Shinsuke Takizawa’s prestigious Neighborhood label made its return this week, presenting their Fall 2013 Collection and Lookbook. Following a Summer collection that played heavily with a disheveled, ‘lone ranger’ aesthetic, the brand has come back for the colder months with a mixture of precise formal outfits and referential work wear that takes inspiration from several roots.
Eschewing a singular theme for the lookbook, the shoot divides into four sections that display different approaches to the brand’s id, beginning with an all-american motocross scene that brings their ‘Rough Rider’ roots to the fore.
Functional and fashionable staples of the sport such as denim shirting and lambskin jackets are tastefully blended with subtle referencing, the check-pattern jacket and ¾-sleeve jersey slotting perfectly into the setting, while a closer inspection of garments gives light to the label’s renowned focus on quality and detailing. Simple pieces like a Harrington Jacket and heavyweight Chino Pants make welcome returns to the brand’s roster also, with the standards looking as high as ever.
Needless to say, a Neighborhood motorcycle shoot wouldn’t be complete without their legendary selvage denim making an appearance, and it looks as clean as ever in its element. Elsewhere, the brand brings forward a preppy aesthetic that has been popular with close-quarters label WTaps lately – as Japan’s sartorial reach has grown over recent years, it could be that Takizawa is working hard to satisfy his ever-expanding market, and to do so while reinforcing his roots will hopefully accentuate the positives of this expansion.
A monochromatic shoot follows that serves to present a mixture of styles, as well as giving a platform to the variety of high-quality textiles put to use. Rich, glossy leathers, plush horsehair collars and thick woolen herringbones look crisp as hell, every grain and fleck jumping out. The Neighborhood formula of function and tradition takes precedence in garments like the leather jacket with plaid lining or the double-breasted jacket and shoulder harness, showing just how seamlessly Takizawa’s brand can blend faithful functionality with 21st century style.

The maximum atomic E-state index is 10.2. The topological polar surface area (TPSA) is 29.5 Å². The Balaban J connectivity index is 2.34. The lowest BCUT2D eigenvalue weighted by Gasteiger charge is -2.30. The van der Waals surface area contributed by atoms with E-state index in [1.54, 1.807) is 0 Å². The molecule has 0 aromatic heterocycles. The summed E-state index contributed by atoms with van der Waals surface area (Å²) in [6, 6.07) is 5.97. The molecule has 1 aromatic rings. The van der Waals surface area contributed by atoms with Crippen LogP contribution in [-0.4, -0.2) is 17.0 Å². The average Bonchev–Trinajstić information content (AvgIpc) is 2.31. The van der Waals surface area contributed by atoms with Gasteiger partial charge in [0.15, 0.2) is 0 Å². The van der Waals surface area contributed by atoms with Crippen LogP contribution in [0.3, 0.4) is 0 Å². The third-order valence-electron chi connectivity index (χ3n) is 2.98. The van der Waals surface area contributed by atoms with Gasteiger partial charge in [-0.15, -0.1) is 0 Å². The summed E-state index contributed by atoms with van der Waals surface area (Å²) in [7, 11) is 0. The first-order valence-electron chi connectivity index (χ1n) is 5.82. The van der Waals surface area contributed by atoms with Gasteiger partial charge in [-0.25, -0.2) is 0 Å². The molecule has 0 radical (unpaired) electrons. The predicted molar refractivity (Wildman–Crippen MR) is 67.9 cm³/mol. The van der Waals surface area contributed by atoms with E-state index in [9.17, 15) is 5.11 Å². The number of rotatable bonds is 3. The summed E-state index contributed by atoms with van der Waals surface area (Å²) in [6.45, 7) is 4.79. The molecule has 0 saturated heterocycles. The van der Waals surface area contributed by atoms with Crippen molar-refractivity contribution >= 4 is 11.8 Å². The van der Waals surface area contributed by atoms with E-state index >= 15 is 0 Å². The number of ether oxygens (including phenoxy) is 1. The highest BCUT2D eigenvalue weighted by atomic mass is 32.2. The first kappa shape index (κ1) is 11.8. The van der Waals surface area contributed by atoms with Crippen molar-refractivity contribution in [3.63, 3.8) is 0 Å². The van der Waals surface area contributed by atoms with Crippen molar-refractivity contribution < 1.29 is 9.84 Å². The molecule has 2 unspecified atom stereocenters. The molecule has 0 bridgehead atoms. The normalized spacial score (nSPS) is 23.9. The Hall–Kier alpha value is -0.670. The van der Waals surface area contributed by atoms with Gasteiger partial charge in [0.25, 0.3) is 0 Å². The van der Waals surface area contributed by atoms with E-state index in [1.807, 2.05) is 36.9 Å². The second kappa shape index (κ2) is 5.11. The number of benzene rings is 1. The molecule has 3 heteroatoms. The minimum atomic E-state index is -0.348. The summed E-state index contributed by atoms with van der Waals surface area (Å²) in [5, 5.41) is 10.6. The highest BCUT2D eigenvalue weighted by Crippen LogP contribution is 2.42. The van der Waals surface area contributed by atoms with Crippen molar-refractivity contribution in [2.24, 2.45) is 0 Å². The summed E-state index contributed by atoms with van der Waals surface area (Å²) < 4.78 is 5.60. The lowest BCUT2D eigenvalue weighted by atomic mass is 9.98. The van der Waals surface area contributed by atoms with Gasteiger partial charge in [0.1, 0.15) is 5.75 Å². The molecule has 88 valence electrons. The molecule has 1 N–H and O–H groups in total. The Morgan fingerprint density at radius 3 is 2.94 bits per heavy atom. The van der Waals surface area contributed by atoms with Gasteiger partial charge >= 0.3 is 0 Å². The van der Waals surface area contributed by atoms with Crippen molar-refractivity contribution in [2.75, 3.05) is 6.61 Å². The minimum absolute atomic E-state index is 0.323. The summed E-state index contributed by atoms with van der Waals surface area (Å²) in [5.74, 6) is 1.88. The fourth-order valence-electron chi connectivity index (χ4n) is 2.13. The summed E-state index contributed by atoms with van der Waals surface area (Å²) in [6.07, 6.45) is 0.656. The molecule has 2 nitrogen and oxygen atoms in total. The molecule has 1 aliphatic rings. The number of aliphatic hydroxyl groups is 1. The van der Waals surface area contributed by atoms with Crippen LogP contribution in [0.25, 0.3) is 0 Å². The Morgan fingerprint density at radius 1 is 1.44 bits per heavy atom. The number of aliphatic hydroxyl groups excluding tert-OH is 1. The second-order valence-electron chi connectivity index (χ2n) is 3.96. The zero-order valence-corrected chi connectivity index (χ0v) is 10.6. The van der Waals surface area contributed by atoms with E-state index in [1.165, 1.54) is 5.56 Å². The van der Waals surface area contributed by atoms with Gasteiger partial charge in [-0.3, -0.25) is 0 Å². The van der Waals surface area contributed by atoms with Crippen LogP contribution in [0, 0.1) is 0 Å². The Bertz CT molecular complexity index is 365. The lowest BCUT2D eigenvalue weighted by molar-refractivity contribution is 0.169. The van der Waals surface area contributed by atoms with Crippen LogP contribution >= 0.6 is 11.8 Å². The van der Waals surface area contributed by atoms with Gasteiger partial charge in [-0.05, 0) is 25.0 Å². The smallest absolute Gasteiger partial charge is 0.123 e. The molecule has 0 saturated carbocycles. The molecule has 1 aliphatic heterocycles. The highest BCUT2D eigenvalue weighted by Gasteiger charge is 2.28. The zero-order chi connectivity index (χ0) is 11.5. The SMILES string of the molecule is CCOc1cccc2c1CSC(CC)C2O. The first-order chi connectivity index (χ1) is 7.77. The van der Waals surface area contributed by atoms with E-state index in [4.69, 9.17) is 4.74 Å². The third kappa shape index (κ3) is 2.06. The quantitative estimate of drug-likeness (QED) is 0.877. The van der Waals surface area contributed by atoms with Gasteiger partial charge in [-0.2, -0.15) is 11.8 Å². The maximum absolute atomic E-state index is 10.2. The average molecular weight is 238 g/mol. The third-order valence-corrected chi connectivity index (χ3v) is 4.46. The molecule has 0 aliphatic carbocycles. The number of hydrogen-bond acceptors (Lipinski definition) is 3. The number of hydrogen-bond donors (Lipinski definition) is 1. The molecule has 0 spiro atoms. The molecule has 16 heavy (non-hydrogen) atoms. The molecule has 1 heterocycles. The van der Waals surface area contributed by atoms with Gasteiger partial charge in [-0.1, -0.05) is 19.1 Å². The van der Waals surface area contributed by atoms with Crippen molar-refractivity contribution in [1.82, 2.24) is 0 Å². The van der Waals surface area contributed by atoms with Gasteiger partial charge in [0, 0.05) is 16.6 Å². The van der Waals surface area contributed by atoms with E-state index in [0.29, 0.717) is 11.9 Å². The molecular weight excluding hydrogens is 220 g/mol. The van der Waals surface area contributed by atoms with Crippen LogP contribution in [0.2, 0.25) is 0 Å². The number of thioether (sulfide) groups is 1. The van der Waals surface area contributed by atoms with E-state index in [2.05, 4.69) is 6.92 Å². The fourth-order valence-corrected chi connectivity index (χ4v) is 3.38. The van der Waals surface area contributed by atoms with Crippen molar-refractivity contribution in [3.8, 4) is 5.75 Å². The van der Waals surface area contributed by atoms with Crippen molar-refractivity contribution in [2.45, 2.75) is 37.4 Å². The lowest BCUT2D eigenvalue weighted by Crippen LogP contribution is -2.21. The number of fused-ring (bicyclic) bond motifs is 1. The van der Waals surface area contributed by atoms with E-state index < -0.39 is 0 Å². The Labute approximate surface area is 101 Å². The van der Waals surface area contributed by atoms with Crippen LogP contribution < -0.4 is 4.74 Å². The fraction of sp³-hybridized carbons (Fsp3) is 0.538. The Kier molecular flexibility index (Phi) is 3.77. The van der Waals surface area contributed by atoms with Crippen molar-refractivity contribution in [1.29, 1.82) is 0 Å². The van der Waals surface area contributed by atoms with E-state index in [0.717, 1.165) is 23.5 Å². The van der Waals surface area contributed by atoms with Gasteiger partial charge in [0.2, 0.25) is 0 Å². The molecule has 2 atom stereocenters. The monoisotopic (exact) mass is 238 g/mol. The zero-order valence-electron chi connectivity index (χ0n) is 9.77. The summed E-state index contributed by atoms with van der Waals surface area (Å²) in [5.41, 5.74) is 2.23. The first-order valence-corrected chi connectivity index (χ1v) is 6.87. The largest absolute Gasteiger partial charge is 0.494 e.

A third setting zooms out to showcase some work-ready garments from the collection, such as seersucker coveralls and Neighborhood’s legendary raw denim products. Faithful ornamentation such as the cross-stitches on stress points and metal hardware provides the authentication that a label so steeped in culture surely demands, and the shots benefit further from sensible styling that demonstrates how considered each piece is in its design, both individually and as part of an ensemble. On a wide open plain with little ornamentation, it is in these photos that I think Neighborhood’s cold and distant identity takes the strongest form, and while the garments might not be my first choice, they encapsulate the Neighborhood brand so well.
Finally, a second close-up shoot takes place before a screen composed of fabrics and textiles that the brand has used over the years. If there was ever an appropriate backdrop for the label’s wider aesthetic, you can’t get much closer than the rich variety of denims, camouflages and fabrics that have gone into their creations. More of Neighborhood’s favoured techniques are visible, such as their unique check shirts that fade into printed images, BDU pants and heavyweight wool items such as cardigans and sweaters. Decorated jackets and jumpers bear a stark contrast to more ‘conservative’ and referential pieces, while an earthy colour palette serves to subtly tie them to their season and environment. Use of quilting and wool fabrics, combined with the heavy layering of outfits, places the pieces right into the cold months and lives up to the Neighborhood ‘Technical Apparel’ moniker.
I was a big fan of Neighborhood’s Spring 2013 collection, owing particularly to their recent absorption of stimuli from the Altamont Music Festival and exploration of ‘The Death of Rock & Roll’. Like many of Japan’s streetwear labels, Neighborhood’s approach to fashion is often less of an attempt to re-invent the wheel every season, and more of a footstep in a journey that experiments with their own chosen parameters. New ideas are adopted and incorporated, replacing old ones that are retired and put to side.
Looking back through recent history, it’s possible to see the brand making steps away from its roots in Denim and Biker Culture to experiment with a broader spectrum of inspiration and stimuli. Their explorations into music, military and Americana have borne rich new developments that, as the brand enters its 20th year of operation, will surely usher in exciting developments for the months ahead.
As for this season, it’s always a joy to see Takizawa indulging his brand in the culture that stole his heart first, and Neighborhood’s garments rarely look better than when they’re on the back of a motorcycle. A varied but subdued colour palette, combined with accessible designs that welcome experimentation, ensures that this is another strong season in my books. Looks like it’s time to start stacking the bank funds again.
The Neighborhood Fall/Winter 2013 collection will be available from stockists around the world, including Haven, Goodhood, Union LA and End Clothing. Stores will be receiving their first shipments in the coming weeks, so keep an eye out and check back for regular updates. Peace.